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Phenology Journal

Toads, turtles, and a mad dash

The apparition of these faces in the crowd;
Petals on a wet, black bough.

Ezra Pound, In a Station of the Metro

I haven’t seen a hummingbird in several days now.

Misty morning walk on the central loop, myriad signs that autumn has us in its clutch. The trails are littered with traitorous maple leaves, ferns are beginning to give ground, other ground cover looking worse for the wear. I look forward to this year’s die-back since it will open the way for me to think about the new legs of the trail system.

The turtle is still withdrawing into its shell in the foreground as Althea trots toward wherever her nose was leading her ...
The turtle is still withdrawing into its shell in the foreground as Althea trots toward wherever her nose was leading her …

The Turtle Dog failed spectacularly this morning, running not only past, but over, a box turtle that was in the middle of the path. The sound of dog toenails clicking turtle shell hung a moment in the air while the turtle was still retreating into its shell. Canine lightning had just shot past, a bolt whose guidance system at the moment was set entirely to scent. The Mighty Althea, 40 pounds of unmitigated be-here-now energy. She made a barking charge at something . No payoff. Intense circling, sniffing, turtle huddled in the background. Beyond her attention span.

We’ve had some rain recently, enough to fruit both of my mushroom logs, even the oyster log that I’d long ago assumed was a fail.

Toad crossed our path as we headed toward Dove Cottage, Althea leashed to prevent a mad dash toward Reggie, the dashing young man who sometimes lives next store. She obsesses over him even if he is pretty rough on her when they play. Strangely, she’s shown little inclination to engage other dogs. Both of my trips to the dog park ended with her clearly not enjoying the society of her own kind. Poor thing is ending up a carbon of me …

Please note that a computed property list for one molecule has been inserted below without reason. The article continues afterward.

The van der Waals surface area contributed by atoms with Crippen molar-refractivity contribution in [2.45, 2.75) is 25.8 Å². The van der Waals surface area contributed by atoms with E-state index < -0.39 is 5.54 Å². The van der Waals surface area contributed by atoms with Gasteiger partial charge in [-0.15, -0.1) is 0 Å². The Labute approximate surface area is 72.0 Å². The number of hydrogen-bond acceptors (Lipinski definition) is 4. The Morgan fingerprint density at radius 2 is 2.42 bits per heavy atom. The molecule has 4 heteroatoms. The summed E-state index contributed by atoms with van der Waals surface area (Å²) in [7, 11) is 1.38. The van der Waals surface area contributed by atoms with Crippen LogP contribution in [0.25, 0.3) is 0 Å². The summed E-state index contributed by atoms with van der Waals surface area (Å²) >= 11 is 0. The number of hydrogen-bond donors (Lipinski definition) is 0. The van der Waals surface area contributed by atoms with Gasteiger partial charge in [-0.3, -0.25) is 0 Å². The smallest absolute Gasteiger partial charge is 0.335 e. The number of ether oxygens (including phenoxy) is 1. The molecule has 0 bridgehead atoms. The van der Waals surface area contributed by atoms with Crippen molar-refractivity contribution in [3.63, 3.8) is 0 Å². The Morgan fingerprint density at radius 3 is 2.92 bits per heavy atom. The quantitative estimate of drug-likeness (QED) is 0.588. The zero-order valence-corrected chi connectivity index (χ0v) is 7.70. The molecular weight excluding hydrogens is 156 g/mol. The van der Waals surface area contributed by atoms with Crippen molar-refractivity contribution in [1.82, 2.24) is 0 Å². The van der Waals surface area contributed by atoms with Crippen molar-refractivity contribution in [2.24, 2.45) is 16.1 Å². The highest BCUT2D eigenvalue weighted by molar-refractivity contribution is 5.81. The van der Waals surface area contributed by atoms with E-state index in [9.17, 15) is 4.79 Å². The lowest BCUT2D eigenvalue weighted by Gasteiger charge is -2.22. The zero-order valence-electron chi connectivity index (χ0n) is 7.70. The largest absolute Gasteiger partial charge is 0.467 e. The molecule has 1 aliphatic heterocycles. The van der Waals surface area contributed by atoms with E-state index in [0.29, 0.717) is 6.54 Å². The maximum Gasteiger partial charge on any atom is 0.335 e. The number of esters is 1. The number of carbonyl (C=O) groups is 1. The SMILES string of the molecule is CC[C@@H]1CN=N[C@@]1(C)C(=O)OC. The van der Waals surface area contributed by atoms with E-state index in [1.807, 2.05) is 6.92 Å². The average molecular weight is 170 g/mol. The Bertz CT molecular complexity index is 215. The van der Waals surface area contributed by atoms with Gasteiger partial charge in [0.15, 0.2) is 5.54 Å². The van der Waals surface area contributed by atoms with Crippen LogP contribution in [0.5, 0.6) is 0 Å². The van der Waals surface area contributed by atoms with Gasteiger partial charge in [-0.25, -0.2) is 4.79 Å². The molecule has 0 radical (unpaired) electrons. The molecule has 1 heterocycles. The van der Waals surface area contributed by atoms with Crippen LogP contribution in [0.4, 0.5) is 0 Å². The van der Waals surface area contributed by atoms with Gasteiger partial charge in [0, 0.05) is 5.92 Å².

Mr. Toad, lying low in the hope that I'm merely curious and not hungry ...
Mr. Toad, lying low in the hope that I’m merely curious and not hungry …

As for the toad, the point of the above paragraph before it dove off the Althea cliff, is that those tiny toads bounce around the forest floor like popcorn after a rain. I really have to watch to avoid stepping on them, and it took me several grasps that came up soggy leaves before I finally nabbed him, doing so while keeping the dog on the leash and out of the way so the toad wouldn’t become a dog treat, though she does avoid them, presumably because she’s had them squirt that mild poison when she’s grabbed hold of one.

I revisited the driftwood area this morning, walking out around it. There’s a lot. I’m leaning now toward leaving it in place and building a “space” around it just by making it more accessible.

The "driftwood," strewn on the south slope of ridge ....
The “driftwood,” strewn on the south slope of ridge ….

So the phenology journal is off in fits and starts. Not daily, as I’d envisioned, but we’re striving in that direction.

Second walk. Mating turtles (no photo; they wouldn’t sign the consent form) and a tiny garter snake maybe 12 or 18 inches, so smooth he submerged in leaf litter before I could get the phone out …

Sun out and late afternoon is radiant. Greens and golds bouncing it in from the west while Althea chases her tail in Innisfree. Winter is coming.

Leaf litter glimmering with maple leaves.

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